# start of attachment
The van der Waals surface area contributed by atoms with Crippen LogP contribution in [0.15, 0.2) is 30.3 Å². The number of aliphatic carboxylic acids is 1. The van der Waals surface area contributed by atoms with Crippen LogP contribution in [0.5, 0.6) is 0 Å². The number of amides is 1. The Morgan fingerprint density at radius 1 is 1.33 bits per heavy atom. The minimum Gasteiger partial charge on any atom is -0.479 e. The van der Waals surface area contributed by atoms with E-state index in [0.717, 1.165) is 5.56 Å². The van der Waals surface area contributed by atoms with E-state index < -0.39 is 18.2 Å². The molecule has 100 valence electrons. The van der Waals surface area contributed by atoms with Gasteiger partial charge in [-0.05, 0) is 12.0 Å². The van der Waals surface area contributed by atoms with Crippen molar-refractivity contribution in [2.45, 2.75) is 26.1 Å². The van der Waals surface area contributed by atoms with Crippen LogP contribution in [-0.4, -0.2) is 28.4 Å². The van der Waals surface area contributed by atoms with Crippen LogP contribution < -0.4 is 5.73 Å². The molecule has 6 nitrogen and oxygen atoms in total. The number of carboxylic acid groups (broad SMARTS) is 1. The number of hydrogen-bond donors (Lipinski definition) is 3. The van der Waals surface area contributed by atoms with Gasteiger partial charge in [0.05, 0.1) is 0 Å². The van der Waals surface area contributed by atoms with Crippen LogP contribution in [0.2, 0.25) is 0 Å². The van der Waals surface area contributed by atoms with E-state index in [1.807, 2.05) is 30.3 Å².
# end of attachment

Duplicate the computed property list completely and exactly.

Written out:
The van der Waals surface area contributed by atoms with Crippen LogP contribution in [0.15, 0.2) is 30.3 Å². The number of aliphatic carboxylic acids is 1. The van der Waals surface area contributed by atoms with Crippen LogP contribution in [0.5, 0.6) is 0 Å². The number of amides is 1. The Morgan fingerprint density at radius 1 is 1.33 bits per heavy atom. The minimum Gasteiger partial charge on any atom is -0.479 e. The van der Waals surface area contributed by atoms with E-state index in [0.717, 1.165) is 5.56 Å². The van der Waals surface area contributed by atoms with E-state index < -0.39 is 18.2 Å². The molecule has 100 valence electrons. The van der Waals surface area contributed by atoms with Gasteiger partial charge in [-0.05, 0) is 12.0 Å². The van der Waals surface area contributed by atoms with Crippen molar-refractivity contribution in [2.45, 2.75) is 26.1 Å². The van der Waals surface area contributed by atoms with Crippen LogP contribution in [-0.4, -0.2) is 28.4 Å². The van der Waals surface area contributed by atoms with Crippen LogP contribution < -0.4 is 5.73 Å². The molecule has 6 nitrogen and oxygen atoms in total. The number of carboxylic acid groups (broad SMARTS) is 1. The number of hydrogen-bond donors (Lipinski definition) is 3. The van der Waals surface area contributed by atoms with Gasteiger partial charge in [0.05, 0.1) is 0 Å². The van der Waals surface area contributed by atoms with Crippen LogP contribution in [0.2, 0.25) is 0 Å². The van der Waals surface area contributed by atoms with E-state index in [1.807, 2.05) is 30.3 Å².